4.2.3 Absolute tactical characteristics.

Tactical characteristics referred to players’ positioning which provide insight to teams’ playing length and width, and players’ individual playing area, dependent upon ball location [30, 90]. The data presented may help practitioners determine appropriate dimensions for training drills, conditioned or small-sided games. However, the reported data lacks physical, technical and situational context. Therefore, further research is required to better understand team behaviours, and how physical and technical characteristics may interact with tactical strategies [27, 28, 68]. Furthermore, tactical characteristics are often dynamic, thus future research should aim to improve our understanding of the tactical characteristics across match-play, or prior-to and following key moments in match-play, and how contextual factors (e.g. match status) may affect tactical performance. However, it is important to acknowledge the challenges and complexities associated with this research and within practice [98, 99]. For instance, collecting sufficient data for appropriate analyses, the advanced theoretical and computational underpinning knowledge required for analyses, ability to work with complex datasets, and multidisciplinary collaboration. We anticipate that as the involvement of big data technologies within the women’s game increases, and more commercial data providers provide readily-available access to physical and technical data [53, 55], the body of literature exploring tactical characteristics in senior international and professional playing standards will grow accordingly.

4.2.4 Position-specific absolute characteristics.

Senior goalkeepers cover 4445–5622 m during match-play [8, 62, 74], predominantly at lower speeds. Unsurprisingly, goalkeepers covered less TD, HSR, VHSR and SPR distances, than outfield players. However, given the different movements and technical-tactical skills associated with goalkeeping, position-specific characteristics (e.g. number, intensity, and direction of movements such as diving, jumping or kicking) [100] would be more appropriate than distances covered. Future research should aim to improve our very limited understanding of women’s soccer goalkeeper match-play characteristics, to help inform goalkeeper-specific training and coaching practice.

When studies differentiated central and wide players, central defenders typically covered the lowest TD, HSR, VHSR, and SPR distances [8, 19, 20, 26, 51, 70, 74, 78, 79], performed the least HSR and SPR efforts [20, 52, 73], and had the least total and average duration of possession, touches per possession, and offensive touches during youth match-play [37]. Central midfielders covered the most TD [8, 19, 26, 51, 62, 74], and had the lowest maximum velocity [8, 19]. Furthermore, Harkness-Armstrong et al. [37] reported central midfielders had the greatest active involvement in youth match-play with the most offensive touches and passes, as well as the most tackles. Considering HSR distance, three studies reported wide midfielders covered the most [8, 19, 74], whilst Bradley et al. [26] and Datson et al. [51] reported forwards and central midfielders covered the most, respectively. Forwards and wide midfielders consistently covered the most VHSR and SPR distances [8, 19, 51, 74], and attempted the most dribbles, crosses and shots during youth match-play [37]. There was a discrepancy in position-specific accelerations and decelerations between studies, however this may be due to respective samples adopting notably different acceleration and/or deceleration thresholds. Although comparison of physical and technical characteristics are limited due to methodological differences, clear differences exist between playing positions and the data reported within the current review can be used to inform position-specific training drills and coaching practice to prepare players accordingly for match-play.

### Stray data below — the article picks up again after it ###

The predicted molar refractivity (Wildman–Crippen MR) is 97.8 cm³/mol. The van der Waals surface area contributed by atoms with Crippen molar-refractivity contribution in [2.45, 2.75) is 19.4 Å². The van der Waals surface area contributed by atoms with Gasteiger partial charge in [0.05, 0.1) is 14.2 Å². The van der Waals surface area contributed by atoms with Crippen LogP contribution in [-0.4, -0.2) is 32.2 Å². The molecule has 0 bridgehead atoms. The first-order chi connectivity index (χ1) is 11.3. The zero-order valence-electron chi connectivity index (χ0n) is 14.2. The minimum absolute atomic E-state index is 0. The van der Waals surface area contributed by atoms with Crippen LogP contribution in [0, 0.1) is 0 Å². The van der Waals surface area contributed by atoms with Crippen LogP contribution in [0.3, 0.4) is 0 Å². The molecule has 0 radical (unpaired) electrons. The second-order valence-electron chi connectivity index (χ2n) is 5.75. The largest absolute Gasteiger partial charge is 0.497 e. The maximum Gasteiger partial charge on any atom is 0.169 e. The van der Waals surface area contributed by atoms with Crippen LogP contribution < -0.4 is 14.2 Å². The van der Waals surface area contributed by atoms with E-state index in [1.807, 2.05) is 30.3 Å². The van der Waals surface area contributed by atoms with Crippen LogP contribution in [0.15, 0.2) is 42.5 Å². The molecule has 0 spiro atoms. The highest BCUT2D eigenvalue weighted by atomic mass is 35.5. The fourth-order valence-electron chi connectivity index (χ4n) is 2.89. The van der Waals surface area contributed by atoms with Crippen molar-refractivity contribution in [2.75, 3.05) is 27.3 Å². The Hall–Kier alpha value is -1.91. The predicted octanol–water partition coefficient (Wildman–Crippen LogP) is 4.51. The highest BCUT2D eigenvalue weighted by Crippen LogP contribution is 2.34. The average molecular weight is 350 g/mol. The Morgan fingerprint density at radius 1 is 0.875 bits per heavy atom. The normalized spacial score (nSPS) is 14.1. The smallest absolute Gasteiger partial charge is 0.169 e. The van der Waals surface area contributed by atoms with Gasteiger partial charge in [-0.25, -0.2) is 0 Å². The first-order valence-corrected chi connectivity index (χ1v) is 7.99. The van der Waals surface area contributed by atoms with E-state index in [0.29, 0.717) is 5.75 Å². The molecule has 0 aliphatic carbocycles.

4.2.5 Relative characteristics.

Between playing standards, college players covered the highest relative TD [36, 49, 50, 71, 89], whilst senior international players covered more relative TD [20, 33, 72, 84] than senior domestic players [46, 63, 80], and youth players covered the least relative TD [19, 40]. Where similar SPR thresholds (>20 km∙h-1) were adopted, the data suggests an increase in relative SPR distance between playing standards [33, 46, 50, 72].

Quantifying relative characteristics normalises data to minutes played, removing potential differences in data due to match-duration across match observations, which is particularly useful for comparisons between groups, especially age-groups with differing match durations [19]. However, it is important to acknowledge that relative whole-match data includes ball out of play time, which has been found to be between 38.0 and 41.6% of the time in women’s soccer [37, 51]. Whilst inclusion of ball out of play time has been found to underestimate physical characteristics in men’s soccer populations [101, 102], the effect on women’s soccer players is yet to be quantified. Therefore, future research across women’s soccer populations should explore the differences between ball in play and whole-match characteristics, to better understand the physical and technical characteristics, and to ensure practitioners can implement coaching practice and training drills which better represent match-play demands.